Going from the Hitron 4582u to XB7 about a week ago and ever since my internet has been very flaky... reduced speeds, increased latency. Its only been a week but I notice much more buffering on netlifx at night and sometimes long pauses hitting websites. Ive lost connection on MS Teams calls on work. This worked fine prior, so I am wondering if there is something going on. Almost want the Hitron back!
I am not using the XB7 as a gateway, I changed it to bridge mode and use my eero pro 6 mesh system (which I used before). Only change was the cable modem.
Putty my line stats in here:
|Power Level||10.300003||10.099998||10.099998||9.900002||10.300003||9.699997||9.400002||10.099998||10.300003||5.699997||9.900002||10||10.5||10.599998||10.5||10.599998||10.800003||10.599998||10.599998||10.5||11.199997||11.300003||11.400002||11.5||11.800003||11.699997||11.699997||11.300003||10.5||10.199997||10.5||10.5||6.900002 dBmV|
|Symbol Rate||2560 KSym/sec||5120 KSym/sec||5120 KSym/sec||5120 KSym/sec|
CM Error Codewords
In the logs I get the same error everyday at the same time. All seemingly revolving around DHCPv6/IPv6...
|DHCPv6: 72001011-DHCPv6 - Missing Required Option 82||2023/2/10 01:11:44||Critical|
|DHCPv6: 72001011-DHCPv6 - Missing Required Option 82||2023/2/10 00:56:44||Critical|
|DHCPv6: 72001011-DHCPv6 - Missing Required Option 24||2023/2/10 00:56:44||Critical|
|DHCPv6: 72001011-DHCPv6 - Missing Required Option 82||2023/2/9 01:11:44||Critical|
|DHCPv6: 72001011-DHCPv6 - Missing Required Option 82||2023/2/9 00:56:44||Critical|
|DHCPv6: 72001011-DHCPv6 - Missing Required Option 24||2023/2/9 00:56:44||Critical|
|DHCPv6: 72001011-DHCPv6 - Missing Required Option 82||2023/2/8 01:11:44||Critical|
|DHCPv6: 72001011-DHCPv6 - Missing Required Option 82||2023/2/8 00:56:44||Critical|
|DHCPv6: 72001011-DHCPv6 - Missing Required Option 24||2023/2/8 00:56:44||Critical|
Any help would be appreciated.
@BuddyRich your downstream QAM channels (1 to 32) are too high, in terms of their signal level. The upstream is also high, but, within limits. That's a very odd combination. Are you in a house or apartment/condo/highrise?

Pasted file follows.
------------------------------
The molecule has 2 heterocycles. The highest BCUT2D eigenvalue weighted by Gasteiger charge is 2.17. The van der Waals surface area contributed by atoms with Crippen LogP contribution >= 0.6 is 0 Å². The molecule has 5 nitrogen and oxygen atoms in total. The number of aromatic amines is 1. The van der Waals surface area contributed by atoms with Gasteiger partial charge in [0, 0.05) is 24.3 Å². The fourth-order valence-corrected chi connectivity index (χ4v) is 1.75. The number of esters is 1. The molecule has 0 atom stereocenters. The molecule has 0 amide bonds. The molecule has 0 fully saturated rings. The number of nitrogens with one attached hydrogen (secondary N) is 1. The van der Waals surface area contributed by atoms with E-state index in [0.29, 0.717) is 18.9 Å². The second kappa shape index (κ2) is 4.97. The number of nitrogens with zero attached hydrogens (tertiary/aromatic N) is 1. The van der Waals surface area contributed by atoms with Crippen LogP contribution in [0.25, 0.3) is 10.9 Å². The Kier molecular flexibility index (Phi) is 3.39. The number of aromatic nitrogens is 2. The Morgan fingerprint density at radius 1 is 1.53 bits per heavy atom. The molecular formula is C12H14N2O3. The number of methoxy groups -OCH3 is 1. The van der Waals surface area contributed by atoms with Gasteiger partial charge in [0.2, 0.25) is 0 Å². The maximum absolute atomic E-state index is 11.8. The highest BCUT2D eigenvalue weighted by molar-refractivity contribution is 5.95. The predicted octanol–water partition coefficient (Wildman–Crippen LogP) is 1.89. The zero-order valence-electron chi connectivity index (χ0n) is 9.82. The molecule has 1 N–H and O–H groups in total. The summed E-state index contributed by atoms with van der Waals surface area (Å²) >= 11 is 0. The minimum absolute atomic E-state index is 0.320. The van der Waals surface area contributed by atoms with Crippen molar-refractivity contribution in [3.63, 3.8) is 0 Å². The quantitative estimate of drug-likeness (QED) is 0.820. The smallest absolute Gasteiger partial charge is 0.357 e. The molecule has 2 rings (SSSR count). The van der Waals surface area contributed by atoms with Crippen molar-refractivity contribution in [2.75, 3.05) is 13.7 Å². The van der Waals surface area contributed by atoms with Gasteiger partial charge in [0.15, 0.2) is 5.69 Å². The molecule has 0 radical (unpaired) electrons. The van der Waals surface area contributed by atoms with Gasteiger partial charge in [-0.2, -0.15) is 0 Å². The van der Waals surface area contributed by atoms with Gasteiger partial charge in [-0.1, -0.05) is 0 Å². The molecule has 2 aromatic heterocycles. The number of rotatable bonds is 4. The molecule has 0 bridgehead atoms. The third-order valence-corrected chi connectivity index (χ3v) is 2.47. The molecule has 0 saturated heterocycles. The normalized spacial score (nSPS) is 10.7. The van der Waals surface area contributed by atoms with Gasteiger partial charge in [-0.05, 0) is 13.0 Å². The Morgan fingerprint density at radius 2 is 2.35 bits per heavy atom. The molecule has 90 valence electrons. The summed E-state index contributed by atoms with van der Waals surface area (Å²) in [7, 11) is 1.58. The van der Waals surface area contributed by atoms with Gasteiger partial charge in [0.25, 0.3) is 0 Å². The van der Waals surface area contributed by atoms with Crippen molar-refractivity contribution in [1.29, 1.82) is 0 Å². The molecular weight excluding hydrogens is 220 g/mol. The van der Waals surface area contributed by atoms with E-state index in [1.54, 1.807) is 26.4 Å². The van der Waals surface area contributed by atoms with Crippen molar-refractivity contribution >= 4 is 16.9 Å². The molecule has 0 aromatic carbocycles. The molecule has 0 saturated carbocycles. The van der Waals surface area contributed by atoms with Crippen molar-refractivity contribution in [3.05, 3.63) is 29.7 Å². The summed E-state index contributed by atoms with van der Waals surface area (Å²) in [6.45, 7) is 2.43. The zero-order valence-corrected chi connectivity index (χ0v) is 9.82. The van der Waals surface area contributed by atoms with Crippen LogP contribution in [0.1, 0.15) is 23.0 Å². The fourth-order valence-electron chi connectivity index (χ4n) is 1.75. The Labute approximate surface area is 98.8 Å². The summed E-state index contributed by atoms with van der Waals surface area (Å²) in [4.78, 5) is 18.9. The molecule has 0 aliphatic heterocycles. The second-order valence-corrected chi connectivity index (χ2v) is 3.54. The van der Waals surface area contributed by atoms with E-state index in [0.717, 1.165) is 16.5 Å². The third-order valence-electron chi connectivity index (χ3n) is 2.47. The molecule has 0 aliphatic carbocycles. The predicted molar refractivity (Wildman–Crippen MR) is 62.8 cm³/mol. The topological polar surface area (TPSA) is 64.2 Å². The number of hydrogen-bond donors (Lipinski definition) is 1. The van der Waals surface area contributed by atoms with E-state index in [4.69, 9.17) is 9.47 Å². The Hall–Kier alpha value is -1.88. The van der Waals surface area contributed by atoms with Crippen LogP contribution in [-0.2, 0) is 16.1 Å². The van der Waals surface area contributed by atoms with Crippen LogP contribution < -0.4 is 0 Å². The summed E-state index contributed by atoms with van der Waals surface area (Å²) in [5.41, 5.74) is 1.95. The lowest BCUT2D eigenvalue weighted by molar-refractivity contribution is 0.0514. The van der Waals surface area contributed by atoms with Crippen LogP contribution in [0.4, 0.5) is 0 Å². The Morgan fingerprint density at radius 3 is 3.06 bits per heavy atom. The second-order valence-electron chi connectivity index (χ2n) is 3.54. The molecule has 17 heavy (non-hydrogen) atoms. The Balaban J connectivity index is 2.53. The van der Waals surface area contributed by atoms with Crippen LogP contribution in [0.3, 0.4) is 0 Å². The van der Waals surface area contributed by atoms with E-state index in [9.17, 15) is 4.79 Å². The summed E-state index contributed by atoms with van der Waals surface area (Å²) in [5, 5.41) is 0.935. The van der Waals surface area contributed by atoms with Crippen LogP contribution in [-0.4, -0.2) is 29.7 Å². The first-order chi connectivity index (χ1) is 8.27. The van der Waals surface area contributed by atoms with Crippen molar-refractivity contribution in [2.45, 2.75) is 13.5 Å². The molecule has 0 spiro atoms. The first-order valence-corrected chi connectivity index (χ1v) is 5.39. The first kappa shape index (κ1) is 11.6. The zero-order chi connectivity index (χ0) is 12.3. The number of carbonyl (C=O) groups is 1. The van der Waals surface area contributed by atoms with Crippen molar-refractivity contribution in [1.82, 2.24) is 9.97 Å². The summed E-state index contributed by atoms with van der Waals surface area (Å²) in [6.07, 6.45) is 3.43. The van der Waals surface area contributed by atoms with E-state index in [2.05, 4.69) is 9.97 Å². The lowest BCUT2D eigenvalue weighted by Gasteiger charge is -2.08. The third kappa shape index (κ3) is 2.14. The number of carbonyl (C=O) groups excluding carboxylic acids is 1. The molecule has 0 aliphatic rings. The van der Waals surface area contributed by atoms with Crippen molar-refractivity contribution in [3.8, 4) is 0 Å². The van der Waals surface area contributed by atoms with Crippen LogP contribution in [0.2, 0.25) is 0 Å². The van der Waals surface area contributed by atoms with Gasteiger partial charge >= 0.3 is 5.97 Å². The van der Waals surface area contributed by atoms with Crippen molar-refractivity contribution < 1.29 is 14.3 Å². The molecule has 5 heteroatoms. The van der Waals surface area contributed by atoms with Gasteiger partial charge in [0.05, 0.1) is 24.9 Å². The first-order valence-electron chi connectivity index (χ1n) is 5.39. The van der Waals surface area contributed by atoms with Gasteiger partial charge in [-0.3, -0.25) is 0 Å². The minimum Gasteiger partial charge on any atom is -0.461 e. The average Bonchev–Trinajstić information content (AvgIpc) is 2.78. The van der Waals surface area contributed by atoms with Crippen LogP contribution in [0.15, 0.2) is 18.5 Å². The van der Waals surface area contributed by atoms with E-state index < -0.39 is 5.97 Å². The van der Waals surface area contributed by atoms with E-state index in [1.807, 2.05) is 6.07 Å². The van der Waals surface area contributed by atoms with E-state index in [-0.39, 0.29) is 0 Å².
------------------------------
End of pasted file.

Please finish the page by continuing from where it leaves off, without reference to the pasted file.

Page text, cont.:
If you're in a house, can you read thru the following post, specifically part 2 and then check the cabling in the basement to see what's present? Please let me know what you find:
In a detached house. Wires are underground in this neighbourhood. Cable is just a regular RG6 cable from the outside to the modem though its attached to a grounding block similar to the other post but nothing else. (ie no splitters, etc...). No other coax... This was a self install (no tech visit) as it was just a 1Gbps legacy with Hitron to 1.5Gbps /w Ignite.
If both signals are "high" I could try putting a splitter (if I still have one kicking around) in there but would that degrade the upload signal too much, as you said its also high but within limits?
What confuses me is the hitron worked fine with the same linestats and I believe both the XB7 and it use the Intel Puma 7 chipset...
Its possible that you have a Technicolor XB7. I believe there are Arris and Technicolor versions. I don't have the model numbers at my fingertips at the moment. I suspect that the Hitron 4582 might be more tolerant, or, handle less than optimal signal levels better than the XB6, 7 or 8. Don't quote me on that, just a thought at this point in time.
If you had a two port (output) splitter you could use that to drop the downstream signal levels. That will push up the upstream signal levels by 3.5 dB, which would still be ok as there is room until you hit the 52 dBmV limit. A larger splitter would drop the downstream levels by 7 dB and push up the upstream levels by 7 dB, which would put the upstream levels into the failure point. If the upstream levels were sitting in the normal 36 to 40 dBmV range, you could use a larger splitter, but, since their already high, that limits the manoeuvring room above their current levels and limits the size of the splitter that can be used. That's where a Forward Path Attenuator comes into play, to drop the downstream signal levels and leave the upstream levels where they are. Unfortunately, it looks like Rogers doesn't use Forward Path Attenuators. One of these days I'll have to have a conversation with a Rogers tech to see what the exact policy is and what Rogers tech have on hand. There has to be a better solution other than using a splitter to address situations like this. Ultimately, the best solution is to address the cause of the high signal levels at the source, which is the neighbourhood node or possibly in a downstream amplifier.
It is the Arris.
From the hardward info panel in the admin gui: